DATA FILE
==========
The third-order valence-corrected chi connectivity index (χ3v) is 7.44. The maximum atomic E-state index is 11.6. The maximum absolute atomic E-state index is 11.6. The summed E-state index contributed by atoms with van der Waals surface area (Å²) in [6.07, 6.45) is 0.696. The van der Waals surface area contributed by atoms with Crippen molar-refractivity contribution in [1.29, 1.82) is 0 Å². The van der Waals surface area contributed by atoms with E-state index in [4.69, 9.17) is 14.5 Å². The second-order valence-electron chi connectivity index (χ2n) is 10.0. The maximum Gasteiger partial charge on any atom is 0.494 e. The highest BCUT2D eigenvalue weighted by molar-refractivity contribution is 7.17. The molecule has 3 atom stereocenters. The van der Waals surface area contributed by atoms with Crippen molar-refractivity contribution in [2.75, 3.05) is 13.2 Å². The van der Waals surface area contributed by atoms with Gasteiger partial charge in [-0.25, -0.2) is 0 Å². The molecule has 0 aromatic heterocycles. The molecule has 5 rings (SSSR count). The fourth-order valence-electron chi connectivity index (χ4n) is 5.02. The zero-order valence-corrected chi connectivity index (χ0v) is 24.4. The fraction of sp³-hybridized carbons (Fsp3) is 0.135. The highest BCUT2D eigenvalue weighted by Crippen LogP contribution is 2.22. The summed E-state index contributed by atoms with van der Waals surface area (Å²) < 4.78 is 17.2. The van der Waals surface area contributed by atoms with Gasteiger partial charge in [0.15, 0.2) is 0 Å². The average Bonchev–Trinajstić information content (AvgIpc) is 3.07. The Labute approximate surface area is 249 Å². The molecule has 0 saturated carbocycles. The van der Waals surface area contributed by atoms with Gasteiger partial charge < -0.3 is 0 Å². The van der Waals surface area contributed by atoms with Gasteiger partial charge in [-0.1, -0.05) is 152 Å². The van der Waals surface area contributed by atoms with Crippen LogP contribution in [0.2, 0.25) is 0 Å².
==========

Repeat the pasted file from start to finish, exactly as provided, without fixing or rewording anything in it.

The third-order valence-corrected chi connectivity index (χ3v) is 7.44. The maximum atomic E-state index is 11.6. The maximum absolute atomic E-state index is 11.6. The summed E-state index contributed by atoms with van der Waals surface area (Å²) in [6.07, 6.45) is 0.696. The van der Waals surface area contributed by atoms with Crippen molar-refractivity contribution in [1.29, 1.82) is 0 Å². The van der Waals surface area contributed by atoms with E-state index in [4.69, 9.17) is 14.5 Å². The second-order valence-electron chi connectivity index (χ2n) is 10.0. The maximum Gasteiger partial charge on any atom is 0.494 e. The highest BCUT2D eigenvalue weighted by molar-refractivity contribution is 7.17. The molecule has 3 atom stereocenters. The van der Waals surface area contributed by atoms with Crippen molar-refractivity contribution in [2.75, 3.05) is 13.2 Å². The van der Waals surface area contributed by atoms with Gasteiger partial charge in [-0.25, -0.2) is 0 Å². The molecule has 0 aromatic heterocycles. The molecule has 5 rings (SSSR count). The fourth-order valence-electron chi connectivity index (χ4n) is 5.02. The zero-order valence-corrected chi connectivity index (χ0v) is 24.4. The fraction of sp³-hybridized carbons (Fsp3) is 0.135. The highest BCUT2D eigenvalue weighted by Crippen LogP contribution is 2.22. The summed E-state index contributed by atoms with van der Waals surface area (Å²) < 4.78 is 17.2. The van der Waals surface area contributed by atoms with Gasteiger partial charge in [0.15, 0.2) is 0 Å². The average Bonchev–Trinajstić information content (AvgIpc) is 3.07. The Labute approximate surface area is 249 Å². The molecule has 0 saturated carbocycles. The van der Waals surface area contributed by atoms with Gasteiger partial charge < -0.3 is 0 Å². The van der Waals surface area contributed by atoms with Gasteiger partial charge in [-0.1, -0.05) is 152 Å². The van der Waals surface area contributed by atoms with Crippen LogP contribution in [0.2, 0.25) is 0 Å².